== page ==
Book Review | When Harry Met Molly
Author: Kieran Kramer
After Lady Molly Fairbanks makes a fool of him at his brother’s wedding to Molly’s sister, Lord Harry Traemore is considered a disgrace to his family. At one time, Harry might have had a promising career in the army, but he ruined any chances of greatness after he was found in a tent with the wife of his general. None of this would have happened, of course, if it hadn’t been for Molly Fairbanks.
Though only thirteen when she humiliated Harry and embarrassed her father, Molly has been punished ever since and is on the track of becoming a spinster like her cousin. Taking matters into her own hands, she elopes with handsome Cedric only to find herself abandoned at a shady inn after Cedric runs off with none other than the mistress of Harry Traemore.
Reluctantly, Molly and Harry become partners in an elaborate scheme. Harry has been named one of the prince regent’s Impossible Bachelors; together they must convince Prinny and the other contestants that Molly is the most delectable companion so he can keep his bachelor status for another year. If Molly wins the competition, Harry has agreed to find Molly a suitable husband. As their charade continues, Molly indeed proves herself delectable and Harry finds he might be willing to give up his bachelor status forever.
I was first attracted to When Harry Met Molly by Kieran Kramer because of the name; it is a play on one of my favorite Meg Ryan movies,When Harry Met Sally. I knew it would have that same kind of playful banter between the main characters, and I was excited to read it this time instead of watch it. It’s even more fun this time around because it’s set in the early 1800s. For a debut novel, this was pretty good, though it wasn’t quite perfect.
I really liked both Harry and Molly, and probably liked Harry just a little bit more than I liked Molly. Though Harry had quite a few positive qualities, he’d been written in such a way that some of his rakish qualities couldn’t quite be forgiven and I felt that Molly deserved someone just a little bit better. In the end, Harry surprised me; he had a lot more depth to him than I expected and I was able to look past some of his poor life decisions.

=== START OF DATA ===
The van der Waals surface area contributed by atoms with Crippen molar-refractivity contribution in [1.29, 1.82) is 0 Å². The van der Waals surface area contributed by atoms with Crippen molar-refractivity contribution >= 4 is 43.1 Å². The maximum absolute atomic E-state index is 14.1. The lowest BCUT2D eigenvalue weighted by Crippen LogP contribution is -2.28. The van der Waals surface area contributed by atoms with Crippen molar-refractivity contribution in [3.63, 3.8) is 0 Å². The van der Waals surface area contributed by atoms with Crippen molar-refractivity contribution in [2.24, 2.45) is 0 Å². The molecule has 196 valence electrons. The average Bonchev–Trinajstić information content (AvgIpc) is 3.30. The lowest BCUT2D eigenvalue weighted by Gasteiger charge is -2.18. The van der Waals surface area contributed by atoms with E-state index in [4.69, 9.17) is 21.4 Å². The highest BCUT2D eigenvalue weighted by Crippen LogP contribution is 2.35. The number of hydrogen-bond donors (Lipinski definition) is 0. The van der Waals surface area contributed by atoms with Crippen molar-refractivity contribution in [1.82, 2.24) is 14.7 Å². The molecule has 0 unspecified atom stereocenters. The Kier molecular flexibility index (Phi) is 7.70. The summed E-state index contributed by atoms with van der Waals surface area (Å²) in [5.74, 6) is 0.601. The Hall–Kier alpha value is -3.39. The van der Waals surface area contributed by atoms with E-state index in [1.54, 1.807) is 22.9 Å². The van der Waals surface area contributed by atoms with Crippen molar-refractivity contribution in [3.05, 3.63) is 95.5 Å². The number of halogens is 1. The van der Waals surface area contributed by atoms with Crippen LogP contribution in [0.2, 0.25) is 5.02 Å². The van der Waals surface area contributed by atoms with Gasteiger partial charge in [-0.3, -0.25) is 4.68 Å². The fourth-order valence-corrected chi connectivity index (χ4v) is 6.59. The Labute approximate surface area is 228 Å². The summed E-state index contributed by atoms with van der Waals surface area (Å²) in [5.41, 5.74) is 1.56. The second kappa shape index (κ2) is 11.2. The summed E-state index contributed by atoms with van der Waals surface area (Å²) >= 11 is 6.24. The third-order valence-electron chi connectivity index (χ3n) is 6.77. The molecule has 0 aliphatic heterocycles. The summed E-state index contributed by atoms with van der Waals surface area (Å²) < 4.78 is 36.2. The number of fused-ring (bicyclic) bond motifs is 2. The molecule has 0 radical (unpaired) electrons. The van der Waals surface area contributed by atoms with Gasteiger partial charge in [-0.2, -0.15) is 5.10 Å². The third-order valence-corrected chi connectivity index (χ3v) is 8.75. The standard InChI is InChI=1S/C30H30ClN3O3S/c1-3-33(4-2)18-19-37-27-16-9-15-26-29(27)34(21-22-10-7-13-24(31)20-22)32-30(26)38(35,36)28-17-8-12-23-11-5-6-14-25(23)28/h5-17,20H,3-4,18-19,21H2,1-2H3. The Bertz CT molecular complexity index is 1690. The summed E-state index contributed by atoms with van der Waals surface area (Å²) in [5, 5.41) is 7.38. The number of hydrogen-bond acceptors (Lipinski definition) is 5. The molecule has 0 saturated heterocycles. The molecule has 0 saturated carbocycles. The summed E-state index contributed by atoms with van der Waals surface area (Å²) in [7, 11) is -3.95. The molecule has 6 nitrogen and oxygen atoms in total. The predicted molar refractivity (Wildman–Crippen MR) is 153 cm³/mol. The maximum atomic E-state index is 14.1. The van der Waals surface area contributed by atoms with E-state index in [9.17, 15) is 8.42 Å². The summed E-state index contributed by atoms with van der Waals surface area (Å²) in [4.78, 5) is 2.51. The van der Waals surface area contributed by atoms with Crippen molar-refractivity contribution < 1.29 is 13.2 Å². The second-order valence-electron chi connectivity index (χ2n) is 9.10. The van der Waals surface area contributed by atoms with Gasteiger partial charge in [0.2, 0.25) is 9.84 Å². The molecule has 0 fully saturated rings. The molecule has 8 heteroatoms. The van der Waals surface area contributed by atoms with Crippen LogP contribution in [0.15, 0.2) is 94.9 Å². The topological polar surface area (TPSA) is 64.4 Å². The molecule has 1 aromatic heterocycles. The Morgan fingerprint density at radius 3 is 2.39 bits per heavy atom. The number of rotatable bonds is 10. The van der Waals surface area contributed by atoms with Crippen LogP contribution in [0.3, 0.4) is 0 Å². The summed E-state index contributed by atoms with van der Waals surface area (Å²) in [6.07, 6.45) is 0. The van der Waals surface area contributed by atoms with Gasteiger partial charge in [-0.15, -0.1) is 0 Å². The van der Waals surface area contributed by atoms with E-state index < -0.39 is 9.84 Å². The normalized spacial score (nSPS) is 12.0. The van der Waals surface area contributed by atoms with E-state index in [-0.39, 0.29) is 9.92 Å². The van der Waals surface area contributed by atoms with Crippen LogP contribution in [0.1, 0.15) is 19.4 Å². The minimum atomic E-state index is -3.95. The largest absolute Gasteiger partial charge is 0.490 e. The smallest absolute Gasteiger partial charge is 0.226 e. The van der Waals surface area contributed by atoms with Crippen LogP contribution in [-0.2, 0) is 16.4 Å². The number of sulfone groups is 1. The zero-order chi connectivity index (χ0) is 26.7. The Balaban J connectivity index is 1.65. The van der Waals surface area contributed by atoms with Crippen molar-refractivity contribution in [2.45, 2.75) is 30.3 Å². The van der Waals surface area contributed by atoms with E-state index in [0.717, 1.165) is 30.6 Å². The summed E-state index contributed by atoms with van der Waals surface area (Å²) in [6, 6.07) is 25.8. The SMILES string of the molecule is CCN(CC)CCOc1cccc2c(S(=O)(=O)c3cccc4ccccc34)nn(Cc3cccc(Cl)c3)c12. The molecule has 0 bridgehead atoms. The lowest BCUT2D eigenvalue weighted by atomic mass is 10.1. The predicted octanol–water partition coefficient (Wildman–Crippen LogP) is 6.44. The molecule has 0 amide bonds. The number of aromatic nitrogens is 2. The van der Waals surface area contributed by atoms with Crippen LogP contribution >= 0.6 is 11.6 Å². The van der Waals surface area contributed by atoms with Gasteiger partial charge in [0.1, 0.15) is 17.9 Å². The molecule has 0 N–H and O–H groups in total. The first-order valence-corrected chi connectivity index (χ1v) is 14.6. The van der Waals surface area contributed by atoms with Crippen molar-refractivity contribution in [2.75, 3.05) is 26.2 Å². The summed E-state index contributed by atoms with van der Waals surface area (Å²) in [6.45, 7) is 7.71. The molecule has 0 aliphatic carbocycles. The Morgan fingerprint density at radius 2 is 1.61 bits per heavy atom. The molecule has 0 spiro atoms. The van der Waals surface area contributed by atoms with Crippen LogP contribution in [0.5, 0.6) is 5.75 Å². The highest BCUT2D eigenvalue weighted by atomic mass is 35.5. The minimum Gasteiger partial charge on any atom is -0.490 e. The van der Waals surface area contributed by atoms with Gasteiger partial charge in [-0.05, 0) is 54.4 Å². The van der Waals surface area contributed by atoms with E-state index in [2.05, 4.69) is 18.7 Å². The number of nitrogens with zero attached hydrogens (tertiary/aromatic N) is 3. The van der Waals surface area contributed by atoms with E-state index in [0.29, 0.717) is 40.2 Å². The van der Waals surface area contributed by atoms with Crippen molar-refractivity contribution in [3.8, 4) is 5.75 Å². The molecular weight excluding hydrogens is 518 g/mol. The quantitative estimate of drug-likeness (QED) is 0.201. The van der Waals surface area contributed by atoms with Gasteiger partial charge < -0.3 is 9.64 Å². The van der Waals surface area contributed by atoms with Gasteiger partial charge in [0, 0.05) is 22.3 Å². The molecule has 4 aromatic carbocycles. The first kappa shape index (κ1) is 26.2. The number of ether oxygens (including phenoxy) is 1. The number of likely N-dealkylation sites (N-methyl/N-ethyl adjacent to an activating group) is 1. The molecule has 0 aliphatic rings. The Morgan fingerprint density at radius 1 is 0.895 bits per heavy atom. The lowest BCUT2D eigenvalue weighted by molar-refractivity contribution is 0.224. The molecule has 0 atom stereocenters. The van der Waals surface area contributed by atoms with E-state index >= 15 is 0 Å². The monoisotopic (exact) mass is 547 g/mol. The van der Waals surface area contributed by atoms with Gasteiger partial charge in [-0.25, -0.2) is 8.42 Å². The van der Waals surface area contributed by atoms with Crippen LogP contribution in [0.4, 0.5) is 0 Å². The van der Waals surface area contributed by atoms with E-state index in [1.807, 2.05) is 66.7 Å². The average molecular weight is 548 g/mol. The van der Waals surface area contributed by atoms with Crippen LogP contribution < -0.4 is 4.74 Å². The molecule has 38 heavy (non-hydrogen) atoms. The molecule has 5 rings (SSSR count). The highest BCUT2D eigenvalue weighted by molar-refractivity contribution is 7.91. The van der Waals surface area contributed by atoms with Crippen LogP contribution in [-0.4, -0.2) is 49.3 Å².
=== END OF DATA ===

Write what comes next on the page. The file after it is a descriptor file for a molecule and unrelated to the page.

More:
The premise of the book is really fun, and I enjoyed the competition between the bachelors and their mistresses. The mistresses were well characterized, but most of the bachelors–except for the villainous Sir Richard–fell extremely flat. I couldn’t remember which bachelor was paired up with which mistress, and had a hard time visualizing all but the hero and heroine.
When Harry Met Molly was a nice diversion from what I normally choose to read, but I don’t think I’ll be rushing out for the next book in the Impossible Bachelor series; I may eventually read Kramer’s future books, but they aren’t at the top of my list.
*I received a copy of this book to review but I was not financially compensated in any way. The opinions expressed are my own and are based on my observations while reading this novel.*